On 22 March 2017, the Commission issued a proposal for a Directive to empower the competition authorities of the Member States to be more effective enforcers and to ensure the proper functioning of the internal market (ECN+ Directive proposal).
The proposal for a Directive was needed, as there have been gaps in the decentralised enforcement system of EU competition law. The outcome of the anti-trust process may vary depending on the Member State in which the companies are active. This is unsustainable for the consistent functioning of the internal market.
The Directive proposal provides for the means and powers of national competition authorities in their application of Articles 101 and 102 TFEU . The Directive proposal is divided into the following main legislative categories: fundamental rights, independence and resources, powers, fines and periodic penalty payments, leniency, mutual assistance and limitation periods.
If implemented, the Directive proposal would cause changes as, in some respects, it goes further than the Competition Act or the proposal made by the national Competition Act working group on the reform of competition legislation.
The changes would concern the possibility to conduct a continued inspection in the competition authority’s premises, for example, and imposing structural remedies, which are not provided for in the Competition Act. The right to continued inspection, in particular, would expedite and enhance the effectiveness of the competition authority’s investigation when the investigation applies to data.
Other new provisions include sanctions for infringements of interim orders and commitments. In this respect, the Directive proposal goes further than the report of the Competition Act working group, which did not propose sanctions for such infringements.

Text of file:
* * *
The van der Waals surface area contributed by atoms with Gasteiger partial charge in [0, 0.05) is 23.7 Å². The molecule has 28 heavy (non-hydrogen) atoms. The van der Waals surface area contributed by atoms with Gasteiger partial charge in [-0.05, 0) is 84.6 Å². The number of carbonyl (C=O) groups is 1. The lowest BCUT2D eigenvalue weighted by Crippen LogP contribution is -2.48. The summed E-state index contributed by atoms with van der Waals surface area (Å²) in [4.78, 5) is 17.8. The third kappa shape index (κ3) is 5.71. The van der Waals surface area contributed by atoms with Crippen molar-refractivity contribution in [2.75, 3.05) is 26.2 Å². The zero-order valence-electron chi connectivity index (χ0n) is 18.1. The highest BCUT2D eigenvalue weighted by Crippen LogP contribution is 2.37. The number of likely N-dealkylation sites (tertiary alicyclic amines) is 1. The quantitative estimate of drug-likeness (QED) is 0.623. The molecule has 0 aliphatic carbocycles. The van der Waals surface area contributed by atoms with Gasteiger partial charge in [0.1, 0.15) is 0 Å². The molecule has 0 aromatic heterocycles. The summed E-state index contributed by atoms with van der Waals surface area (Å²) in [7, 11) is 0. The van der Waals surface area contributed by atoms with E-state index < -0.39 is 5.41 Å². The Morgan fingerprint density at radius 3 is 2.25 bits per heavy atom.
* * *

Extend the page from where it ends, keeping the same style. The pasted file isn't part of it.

The greatest single change resulting from the Directive proposal would concern fines on industry associations. According to the proposal, the combined turnover of the members of the associations should be taken into account when determining the fine. If necessary to ensure the full payment of the fine, the national competition authorities are entitled to require the payment of the fine by any of the undertakings who were members of the decision-making bodies of the association.
To the extent that it is still necessary, national competition authorities are also entitled to require the payment of the fine by any of the members of the association that were active on the market in which the infringement occurred. However, payment cannot be required from an undertaking that did not implement the infringement and either was not aware of it or has actively distanced itself from it before the investigation.
The Directive proposal has been debated in the EU Council of Ministers since May 2017. The process has proceeded in due course. There are solid grounds for the Directive proposal and, if implemented, it would considerably enhance the effective enforcement of EU competition regulations on the national level.